In the early 2000s, I had a South Korean business associate who had rightfully earned the bragging right of getting perfect scores in every major business English proficiency test. Let’s call him Heonwoo K. An AB English graduate with high honors in his home country, he was superb in identifying the English parts of speech, in diagramming sentences, in spotting subject-verb disagreements, and in correcting grammar and structural errors in test sentences or passages.
Despite his excellent grammar and usage skills, however, his English syntax and choice of words were seriously deficient. On his own he couldn’t construct a syntactically airtight sentence, much less compose a coherent paragraph. At the time he was already in his early 30s, but his written and spoken English had remained way below average and, truth to tell, sometimes incomprehensible. It was painfully obvious that although exceptionally skillful in grammar, he had been unable to internalize English to the point of being able to effectively use it to communicate his thoughts and ideas.
The situation of Heonwoo K. came back to mind when Ian T., a new member of Jose Carillo’s English Forum, made the following posting in my Personal Messages box a few days ago:
“I am a teacher and also a student of English. It has been more than five years since I started studying English; however, my grammar has not improved in both my spoken and written English. I have read every grammar book that I know from Cambridge to Oxford, but I have not really seen any big improvement in my English skills. I have been reading your Forum to find an answer to my problem, but for now, I just want to express my gratitude to you for your website, which is helping me a lot.”
In reply to Ian T., I suggested the same general action plan for those who had similarly asked me for advice over the years on how to improve their English. I also referred him to an essay that I wrote for this column way back in 2003, “Advice to the English-challenged” (http://tinyurl.com/mpkmwro), where I earlier distilled my thoughts about the subject.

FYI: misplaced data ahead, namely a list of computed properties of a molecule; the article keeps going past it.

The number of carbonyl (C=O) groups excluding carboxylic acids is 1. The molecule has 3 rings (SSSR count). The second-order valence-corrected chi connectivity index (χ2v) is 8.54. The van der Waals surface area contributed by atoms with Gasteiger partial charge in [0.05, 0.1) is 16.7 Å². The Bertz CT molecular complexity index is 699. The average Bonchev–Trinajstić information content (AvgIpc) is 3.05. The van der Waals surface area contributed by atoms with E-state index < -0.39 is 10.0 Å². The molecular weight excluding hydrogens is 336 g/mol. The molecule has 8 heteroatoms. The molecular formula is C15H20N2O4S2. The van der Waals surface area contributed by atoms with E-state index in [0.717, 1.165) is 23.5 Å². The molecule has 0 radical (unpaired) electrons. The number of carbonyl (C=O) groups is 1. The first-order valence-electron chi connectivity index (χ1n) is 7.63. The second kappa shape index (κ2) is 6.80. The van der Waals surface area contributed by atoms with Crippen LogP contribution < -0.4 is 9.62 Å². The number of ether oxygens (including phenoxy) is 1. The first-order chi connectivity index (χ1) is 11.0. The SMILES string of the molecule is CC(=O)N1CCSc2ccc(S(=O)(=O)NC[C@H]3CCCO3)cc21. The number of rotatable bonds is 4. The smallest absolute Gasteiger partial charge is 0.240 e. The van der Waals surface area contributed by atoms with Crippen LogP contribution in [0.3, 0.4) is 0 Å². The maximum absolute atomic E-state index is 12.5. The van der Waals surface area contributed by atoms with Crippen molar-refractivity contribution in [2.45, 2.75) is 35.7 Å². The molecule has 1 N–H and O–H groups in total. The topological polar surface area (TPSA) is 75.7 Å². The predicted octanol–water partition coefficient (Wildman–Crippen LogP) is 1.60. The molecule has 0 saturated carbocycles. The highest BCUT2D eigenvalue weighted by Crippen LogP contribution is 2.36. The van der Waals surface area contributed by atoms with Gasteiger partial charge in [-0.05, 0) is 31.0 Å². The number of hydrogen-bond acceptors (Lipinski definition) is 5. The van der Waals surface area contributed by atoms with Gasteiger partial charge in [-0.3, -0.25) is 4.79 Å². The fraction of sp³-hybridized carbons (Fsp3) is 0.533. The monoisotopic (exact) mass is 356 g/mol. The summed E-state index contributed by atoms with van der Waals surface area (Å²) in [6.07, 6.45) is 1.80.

Here’s my reply to Ian T.:
I must say at the outset that you’re not alone in your predicament. Many nonnative speakers of English who want to become more proficient in English get into the same fix because they think they can achieve that objective by simply reading one English grammar textbook after another. That isn’t the right way to do it. Becoming good in English grammar may make you get good grades in school and score high in grammar proficiency tests, but it won’t dramatically improve your spoken and written English.
Grammar and usage—along with vocabulary—are very much like carpentry tools; they won’t make you a master carpenter if you keep them unused in the toolbox and make very little effort to use them in actual carpentry work. To realize a big improvement in English proficiency, you must assiduously make use, hone, and internalize your grammar and usage skills. You can do this by regularly reading and listening to good English—mind you, not just the kind you read in local English-language periodicals or hear on TV and radio broadcasts, but good English-language fiction and nonfiction as well as outstanding foreign English-language TV talk shows and news programs. Then you must make every effort to speak good English yourself—whether practicing in total privacy or in the company of friends and acquaintances.
You can consider yourself adequately skilled in English only when you are able to think or speak or write in good, straightforward English rather than just mentally translating your native-language thoughts into English every time—and I must tell you that nothing less than a continuing, rigorous self-improvement effort can make that quantum improvement happen.
Visit Jose Carillo’s English Forum at http://josecarilloforum.com. Follow me at Twitter.com @J8Carillo.